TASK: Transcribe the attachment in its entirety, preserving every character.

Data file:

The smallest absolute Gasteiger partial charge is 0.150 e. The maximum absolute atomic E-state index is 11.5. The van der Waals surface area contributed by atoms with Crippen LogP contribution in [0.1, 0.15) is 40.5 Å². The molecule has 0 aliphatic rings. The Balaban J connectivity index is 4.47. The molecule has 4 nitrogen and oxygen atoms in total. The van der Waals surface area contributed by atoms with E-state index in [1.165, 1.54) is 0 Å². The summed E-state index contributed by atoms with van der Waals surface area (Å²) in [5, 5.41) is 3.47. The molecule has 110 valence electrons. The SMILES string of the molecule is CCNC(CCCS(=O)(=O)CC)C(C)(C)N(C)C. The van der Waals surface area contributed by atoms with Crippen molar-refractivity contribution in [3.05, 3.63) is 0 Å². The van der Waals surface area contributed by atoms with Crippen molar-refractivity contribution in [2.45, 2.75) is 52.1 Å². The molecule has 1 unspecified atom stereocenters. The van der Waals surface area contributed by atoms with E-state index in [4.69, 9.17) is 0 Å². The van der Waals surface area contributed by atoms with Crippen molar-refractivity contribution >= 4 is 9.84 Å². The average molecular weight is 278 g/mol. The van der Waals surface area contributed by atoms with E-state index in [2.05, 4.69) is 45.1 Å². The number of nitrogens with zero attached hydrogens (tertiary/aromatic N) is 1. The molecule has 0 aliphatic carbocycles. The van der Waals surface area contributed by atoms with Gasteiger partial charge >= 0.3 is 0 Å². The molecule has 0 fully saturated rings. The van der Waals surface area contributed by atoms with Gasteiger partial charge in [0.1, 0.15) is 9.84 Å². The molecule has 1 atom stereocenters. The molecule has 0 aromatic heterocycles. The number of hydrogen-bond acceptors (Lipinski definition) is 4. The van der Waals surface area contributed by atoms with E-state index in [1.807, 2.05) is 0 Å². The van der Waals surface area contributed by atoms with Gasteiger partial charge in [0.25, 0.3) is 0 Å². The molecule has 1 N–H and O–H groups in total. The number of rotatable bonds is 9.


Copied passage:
The smallest absolute Gasteiger partial charge is 0.150 e. The maximum absolute atomic E-state index is 11.5. The van der Waals surface area contributed by atoms with Crippen LogP contribution in [0.1, 0.15) is 40.5 Å². The molecule has 0 aliphatic rings. The Balaban J connectivity index is 4.47. The molecule has 4 nitrogen and oxygen atoms in total. The van der Waals surface area contributed by atoms with E-state index in [1.165, 1.54) is 0 Å². The summed E-state index contributed by atoms with van der Waals surface area (Å²) in [5, 5.41) is 3.47. The molecule has 110 valence electrons. The SMILES string of the molecule is CCNC(CCCS(=O)(=O)CC)C(C)(C)N(C)C. The van der Waals surface area contributed by atoms with Crippen molar-refractivity contribution in [3.05, 3.63) is 0 Å². The van der Waals surface area contributed by atoms with Crippen molar-refractivity contribution in [2.45, 2.75) is 52.1 Å². The molecule has 1 unspecified atom stereocenters. The van der Waals surface area contributed by atoms with E-state index in [4.69, 9.17) is 0 Å². The van der Waals surface area contributed by atoms with Crippen molar-refractivity contribution >= 4 is 9.84 Å². The average molecular weight is 278 g/mol. The van der Waals surface area contributed by atoms with E-state index in [2.05, 4.69) is 45.1 Å². The number of nitrogens with zero attached hydrogens (tertiary/aromatic N) is 1. The molecule has 0 aliphatic carbocycles. The van der Waals surface area contributed by atoms with Gasteiger partial charge >= 0.3 is 0 Å². The molecule has 0 fully saturated rings. The van der Waals surface area contributed by atoms with Gasteiger partial charge in [0.1, 0.15) is 9.84 Å². The molecule has 1 atom stereocenters. The molecule has 0 aromatic heterocycles. The number of hydrogen-bond acceptors (Lipinski definition) is 4. The van der Waals surface area contributed by atoms with E-state index in [1.807, 2.05) is 0 Å². The van der Waals surface area contributed by atoms with Gasteiger partial charge in [0.25, 0.3) is 0 Å². The molecule has 1 N–H and O–H groups in total. The number of rotatable bonds is 9.